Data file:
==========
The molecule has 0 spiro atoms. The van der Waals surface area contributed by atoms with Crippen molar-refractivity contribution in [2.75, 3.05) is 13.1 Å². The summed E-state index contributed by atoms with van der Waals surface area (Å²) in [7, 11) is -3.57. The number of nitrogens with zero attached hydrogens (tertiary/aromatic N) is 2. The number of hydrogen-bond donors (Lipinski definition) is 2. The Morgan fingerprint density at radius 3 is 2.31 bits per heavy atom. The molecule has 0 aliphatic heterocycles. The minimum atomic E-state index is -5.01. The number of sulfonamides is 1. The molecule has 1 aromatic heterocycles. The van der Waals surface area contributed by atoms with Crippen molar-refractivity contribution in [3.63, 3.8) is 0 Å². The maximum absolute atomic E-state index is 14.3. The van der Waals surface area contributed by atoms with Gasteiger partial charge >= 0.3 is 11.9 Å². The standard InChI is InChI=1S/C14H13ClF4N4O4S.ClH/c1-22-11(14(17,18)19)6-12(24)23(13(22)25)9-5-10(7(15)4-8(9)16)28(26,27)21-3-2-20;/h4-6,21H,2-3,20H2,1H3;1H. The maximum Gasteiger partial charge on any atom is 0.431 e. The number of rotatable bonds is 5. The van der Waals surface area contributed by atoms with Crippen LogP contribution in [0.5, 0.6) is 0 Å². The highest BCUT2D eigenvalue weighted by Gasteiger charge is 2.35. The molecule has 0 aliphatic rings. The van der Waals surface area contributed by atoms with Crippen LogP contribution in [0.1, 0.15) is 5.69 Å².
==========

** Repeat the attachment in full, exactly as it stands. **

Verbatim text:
The molecule has 0 spiro atoms. The van der Waals surface area contributed by atoms with Crippen molar-refractivity contribution in [2.75, 3.05) is 13.1 Å². The summed E-state index contributed by atoms with van der Waals surface area (Å²) in [7, 11) is -3.57. The number of nitrogens with zero attached hydrogens (tertiary/aromatic N) is 2. The number of hydrogen-bond donors (Lipinski definition) is 2. The Morgan fingerprint density at radius 3 is 2.31 bits per heavy atom. The molecule has 0 aliphatic heterocycles. The minimum atomic E-state index is -5.01. The number of sulfonamides is 1. The molecule has 1 aromatic heterocycles. The van der Waals surface area contributed by atoms with Crippen molar-refractivity contribution in [3.63, 3.8) is 0 Å². The maximum absolute atomic E-state index is 14.3. The van der Waals surface area contributed by atoms with Gasteiger partial charge >= 0.3 is 11.9 Å². The standard InChI is InChI=1S/C14H13ClF4N4O4S.ClH/c1-22-11(14(17,18)19)6-12(24)23(13(22)25)9-5-10(7(15)4-8(9)16)28(26,27)21-3-2-20;/h4-6,21H,2-3,20H2,1H3;1H. The maximum Gasteiger partial charge on any atom is 0.431 e. The number of rotatable bonds is 5. The van der Waals surface area contributed by atoms with Crippen LogP contribution in [0.5, 0.6) is 0 Å². The highest BCUT2D eigenvalue weighted by Gasteiger charge is 2.35. The molecule has 0 aliphatic rings. The van der Waals surface area contributed by atoms with Crippen LogP contribution in [0.1, 0.15) is 5.69 Å².